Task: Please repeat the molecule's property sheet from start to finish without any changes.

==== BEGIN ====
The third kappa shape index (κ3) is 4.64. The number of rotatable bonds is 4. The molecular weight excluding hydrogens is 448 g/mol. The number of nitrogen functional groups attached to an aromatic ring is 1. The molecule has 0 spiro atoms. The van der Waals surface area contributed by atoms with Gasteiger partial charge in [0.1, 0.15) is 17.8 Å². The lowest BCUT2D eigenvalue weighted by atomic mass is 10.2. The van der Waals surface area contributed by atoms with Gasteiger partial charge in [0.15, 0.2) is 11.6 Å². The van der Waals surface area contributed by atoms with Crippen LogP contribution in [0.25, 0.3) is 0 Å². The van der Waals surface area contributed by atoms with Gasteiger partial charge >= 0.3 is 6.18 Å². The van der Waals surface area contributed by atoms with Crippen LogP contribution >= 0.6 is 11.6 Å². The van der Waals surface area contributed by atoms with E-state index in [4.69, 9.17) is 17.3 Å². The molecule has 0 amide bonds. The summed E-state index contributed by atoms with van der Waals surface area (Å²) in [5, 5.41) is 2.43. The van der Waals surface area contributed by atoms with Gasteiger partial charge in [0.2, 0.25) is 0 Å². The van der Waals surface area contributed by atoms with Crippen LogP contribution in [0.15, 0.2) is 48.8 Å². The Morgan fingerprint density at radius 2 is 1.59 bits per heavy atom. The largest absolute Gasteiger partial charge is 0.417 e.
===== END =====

The third kappa shape index (κ3) is 4.64. The number of rotatable bonds is 4. The molecular weight excluding hydrogens is 448 g/mol. The number of nitrogen functional groups attached to an aromatic ring is 1. The molecule has 0 spiro atoms. The van der Waals surface area contributed by atoms with Gasteiger partial charge in [0.1, 0.15) is 17.8 Å². The lowest BCUT2D eigenvalue weighted by atomic mass is 10.2. The van der Waals surface area contributed by atoms with Gasteiger partial charge in [0.15, 0.2) is 11.6 Å². The van der Waals surface area contributed by atoms with Crippen LogP contribution in [0.25, 0.3) is 0 Å². The van der Waals surface area contributed by atoms with Gasteiger partial charge >= 0.3 is 6.18 Å². The van der Waals surface area contributed by atoms with Crippen LogP contribution >= 0.6 is 11.6 Å². The van der Waals surface area contributed by atoms with E-state index in [4.69, 9.17) is 17.3 Å². The molecule has 0 amide bonds. The summed E-state index contributed by atoms with van der Waals surface area (Å²) in [5, 5.41) is 2.43. The van der Waals surface area contributed by atoms with Gasteiger partial charge in [0.2, 0.25) is 0 Å². The van der Waals surface area contributed by atoms with Crippen LogP contribution in [0.15, 0.2) is 48.8 Å². The Morgan fingerprint density at radius 2 is 1.59 bits per heavy atom. The largest absolute Gasteiger partial charge is 0.417 e.